January 2021

Special Focus: Sustainability

FCC NOx reduction methods: Complying with regulations without capital investment

As fluid catalytic cracking (FCC) nitrogen oxides (NOx) emissions regulations become increasingly strict, refiners are driven to find the most economic compliance option.

Hobbins, P., Placid Refining Co.; Blair, H., Hochheiser, T., Johnson Matthey

As fluid catalytic cracking (FCC) nitrogen oxides (NOx) emissions regulations become increasingly strict, refiners are driven to find the most economic compliance option. Multiple capital and non-capital project options are available to mitigate NOx emissions. Selective catalytic reduction, selective non-catalytic reduction, a proprietary NOx removal technologya and regenerator hardware modifications are discussed in this article for capital project opportunities. A carbon monoxide (CO) promoter, optimization of oxygen (O2) and CO, feed nitrogen reduction, flue gas ammonia injection and NOx additives are also covered for non-capital project options. These solutions are discussed, including their NOx reduction potential, and how they can be integrated into existing regenerator or flue gas systems.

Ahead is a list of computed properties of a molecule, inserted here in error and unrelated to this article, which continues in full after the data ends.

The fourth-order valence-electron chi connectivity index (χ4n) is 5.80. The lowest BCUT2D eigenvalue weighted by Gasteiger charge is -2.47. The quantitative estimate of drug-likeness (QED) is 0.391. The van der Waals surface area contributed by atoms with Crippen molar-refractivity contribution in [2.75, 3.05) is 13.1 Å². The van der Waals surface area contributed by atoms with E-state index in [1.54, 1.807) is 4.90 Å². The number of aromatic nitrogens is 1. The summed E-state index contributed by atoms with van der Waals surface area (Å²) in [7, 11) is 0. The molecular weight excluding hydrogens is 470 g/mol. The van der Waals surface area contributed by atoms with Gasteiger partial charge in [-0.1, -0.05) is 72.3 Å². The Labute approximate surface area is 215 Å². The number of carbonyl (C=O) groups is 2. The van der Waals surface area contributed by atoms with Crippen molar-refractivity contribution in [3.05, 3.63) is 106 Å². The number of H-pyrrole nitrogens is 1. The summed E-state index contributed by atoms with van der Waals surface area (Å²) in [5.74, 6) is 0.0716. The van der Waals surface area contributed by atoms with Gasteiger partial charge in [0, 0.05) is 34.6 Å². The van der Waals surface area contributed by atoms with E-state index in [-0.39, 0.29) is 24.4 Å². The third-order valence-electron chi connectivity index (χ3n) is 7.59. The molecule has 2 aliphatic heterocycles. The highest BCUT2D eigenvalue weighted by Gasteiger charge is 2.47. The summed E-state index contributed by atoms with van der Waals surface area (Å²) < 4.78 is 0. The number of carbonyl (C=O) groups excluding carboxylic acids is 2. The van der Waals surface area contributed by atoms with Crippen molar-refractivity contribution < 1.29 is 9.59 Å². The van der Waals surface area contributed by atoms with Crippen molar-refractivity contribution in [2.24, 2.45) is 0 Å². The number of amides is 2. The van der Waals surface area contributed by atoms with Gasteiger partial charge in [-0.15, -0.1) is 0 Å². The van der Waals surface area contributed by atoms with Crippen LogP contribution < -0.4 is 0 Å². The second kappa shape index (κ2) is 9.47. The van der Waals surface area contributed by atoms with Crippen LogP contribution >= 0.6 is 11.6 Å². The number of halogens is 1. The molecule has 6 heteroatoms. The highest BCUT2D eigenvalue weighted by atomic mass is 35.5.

The successful NOx reduction strategy at Placid Refining Co. is also described. This strategy includes the utilization of an additive for NOx reduction, combined with a non-platinum CO promoter. In addition, process variables are optimized to reliably control both NOx and CO emissions.

FCC NOx emissions regulations have been gradually tightening. In many countries, NOx emissions regulations have existed for decades, while others are just beginning to implement NOx limits. The range of NOx limits is substantial. For example, new FCC units (FCCUs) in India are limited to 260 parts per million (ppm), while many FCCUs in the U.S. have limits in the range of 25 ppm–75 ppm. Based on proposed legislation, Southern California anticipates NOx regulations reaching as low as 2 ppm. A possibility exists for regulations on hydrogen cyanide (HCN) emissions that would come into force sometime within the next several years.

With more stringent emissions limits, refiners must determine how to comply in the most efficient way possible. The following work examines several methods of NOx control that utilize both capital investment and non-capital strategies. FCC NOx chemistry is also discussed, along with a case study from Placid Refining Co.’s refinery in Port Allen, Louisiana.

NOx chemistry

In most FCCUs, 5 wt%–9 wt% of the feed is converted to coke. Coke comprises carbon, hydrogen and contaminants, including nitrogen. Typically, 40%–50% of feed nitrogen is converted to coke. In the regenerator, the nitrogen in coke reacts to form reduced nitrogen species [HCN and ammonia (NH3)], some of which is oxidized to N2 and NOx (FIG. 1). The amount of nitrogen that is converted to NOx is highly dependent on regenerator operation.

FIG. 1. Regenerator nitrogen reaction pathways.